Dirt lawyers: call your friendly, intelligent title insurance underwriter!
Unfortunately, failed banks are back in the news and again affecting the stock market and our 401(k) accounts. It is doubtful that the California and New York banks that have failed have significant assets or loans in South Carolina, but Chicago Title’s underwriters have heard of at least one recent local transaction that involved one of the failed banks.
How should real estate lawyers protect their clients and themselves?
First, here’s a link provides general information about failed banks: http://www.fdic.gov/bank/individual/failed/index.html
Next, remember that assets are not automatically transferred by state law to an acquiring bank when the FDIC is appointed receiver and simultaneously announces the acquisition of the failed bank’s assets. Also, remember that the acquiring bank is not necessarily a “successor” to the failed bank.
Such an acquisition does generally mean that we can treat the acquiring bank as the owner of certain loans of the failed bank. We can generally rely on payoff statements, releases, satisfactions, and foreclosure actions by the acquiring bank if the acquiring bank asserts that it is the assignee by purchase. Documents should recite that the acquiring bank is the assignee of the loan. And we should be able to rely on that recitation.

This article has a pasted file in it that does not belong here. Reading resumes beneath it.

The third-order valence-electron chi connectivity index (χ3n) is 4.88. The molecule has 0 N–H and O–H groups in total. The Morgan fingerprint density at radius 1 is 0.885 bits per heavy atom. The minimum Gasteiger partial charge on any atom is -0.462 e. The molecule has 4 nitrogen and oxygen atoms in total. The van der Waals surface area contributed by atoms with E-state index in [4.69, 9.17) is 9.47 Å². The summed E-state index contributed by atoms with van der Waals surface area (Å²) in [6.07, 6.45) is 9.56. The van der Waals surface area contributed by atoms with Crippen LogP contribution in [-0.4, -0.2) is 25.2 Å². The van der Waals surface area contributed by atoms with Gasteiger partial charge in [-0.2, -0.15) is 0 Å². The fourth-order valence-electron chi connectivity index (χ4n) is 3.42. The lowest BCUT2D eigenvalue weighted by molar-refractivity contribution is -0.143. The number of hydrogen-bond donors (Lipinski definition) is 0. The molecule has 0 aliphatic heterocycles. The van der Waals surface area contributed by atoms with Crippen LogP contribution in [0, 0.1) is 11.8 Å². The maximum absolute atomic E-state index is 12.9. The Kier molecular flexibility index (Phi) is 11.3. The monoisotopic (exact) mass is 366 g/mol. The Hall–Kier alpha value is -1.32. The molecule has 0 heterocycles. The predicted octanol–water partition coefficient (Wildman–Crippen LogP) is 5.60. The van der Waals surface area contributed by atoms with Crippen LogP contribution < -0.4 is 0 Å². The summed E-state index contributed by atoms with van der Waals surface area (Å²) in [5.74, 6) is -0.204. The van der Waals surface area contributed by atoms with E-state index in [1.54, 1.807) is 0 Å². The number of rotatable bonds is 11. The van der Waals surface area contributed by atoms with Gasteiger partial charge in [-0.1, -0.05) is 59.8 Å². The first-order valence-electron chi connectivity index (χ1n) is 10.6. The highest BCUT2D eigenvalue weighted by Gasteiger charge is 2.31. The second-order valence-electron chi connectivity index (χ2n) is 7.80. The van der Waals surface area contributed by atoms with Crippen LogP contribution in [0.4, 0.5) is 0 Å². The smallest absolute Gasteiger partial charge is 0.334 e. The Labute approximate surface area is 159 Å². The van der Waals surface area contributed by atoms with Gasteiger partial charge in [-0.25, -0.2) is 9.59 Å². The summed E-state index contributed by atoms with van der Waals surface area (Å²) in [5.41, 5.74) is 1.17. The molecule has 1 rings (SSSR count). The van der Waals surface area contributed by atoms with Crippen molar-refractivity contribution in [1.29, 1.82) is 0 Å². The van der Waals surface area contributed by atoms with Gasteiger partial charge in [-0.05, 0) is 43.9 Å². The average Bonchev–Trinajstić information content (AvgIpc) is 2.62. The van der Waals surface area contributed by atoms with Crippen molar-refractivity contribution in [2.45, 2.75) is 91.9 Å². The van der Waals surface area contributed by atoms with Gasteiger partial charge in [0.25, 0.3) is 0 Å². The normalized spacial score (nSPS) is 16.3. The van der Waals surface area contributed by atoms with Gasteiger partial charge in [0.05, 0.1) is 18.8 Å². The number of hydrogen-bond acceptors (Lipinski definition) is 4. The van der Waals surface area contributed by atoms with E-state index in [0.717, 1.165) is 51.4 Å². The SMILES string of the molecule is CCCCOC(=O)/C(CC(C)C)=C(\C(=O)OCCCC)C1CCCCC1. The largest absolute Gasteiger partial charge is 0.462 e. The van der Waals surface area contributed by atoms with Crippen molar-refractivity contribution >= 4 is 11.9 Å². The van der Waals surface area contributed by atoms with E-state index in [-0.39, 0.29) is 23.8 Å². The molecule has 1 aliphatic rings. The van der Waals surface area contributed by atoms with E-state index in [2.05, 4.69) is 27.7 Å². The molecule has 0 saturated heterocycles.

In foreclosure situations, the acquiring bank may be required to prove its ownership of the debt and its record interest in the mortgage.
Payoff statements from the failed bank may be relied upon and the payoff statement may be made at the failed bank’s direction. But any release or satisfaction executed in response to that payoff must come from the receiver or its attorney in fact. Closing attorneys should confirm that the appropriate signature will be obtained before making the payoff.
The FDIC should sign recordable affidavits, as receiver, to the effect that it sold the particular loan asset to the acquiring bank to support assignments and modifications.
If your client purchases an REO asset that was owned by a failed bank, the proper grantor in the deed will be the FDIC, as receiver for the named failed bank. The FDIC will likely grant powers of attorney to individuals at the failed bank, at the acquiring bank, or internally, to facilitate signing these deeds. The power of attorney should comply with South Carolina law.
FDIC Statement of Policy on Foreclosure Consent and Redemption Rights provides that where the FDIC holds a junior mortgage, it “hereby grants its consent” to any foreclosure by a holder of a bona fide senior mortgage. Your title insurance company may require notice to the FDIC and the acquiring bank.
My best advice in all these cases is to call the person who either knows the answer to your many questions or will find out the answers to each of these questions for you: your favorite friendly and intelligent title insurance company underwriter!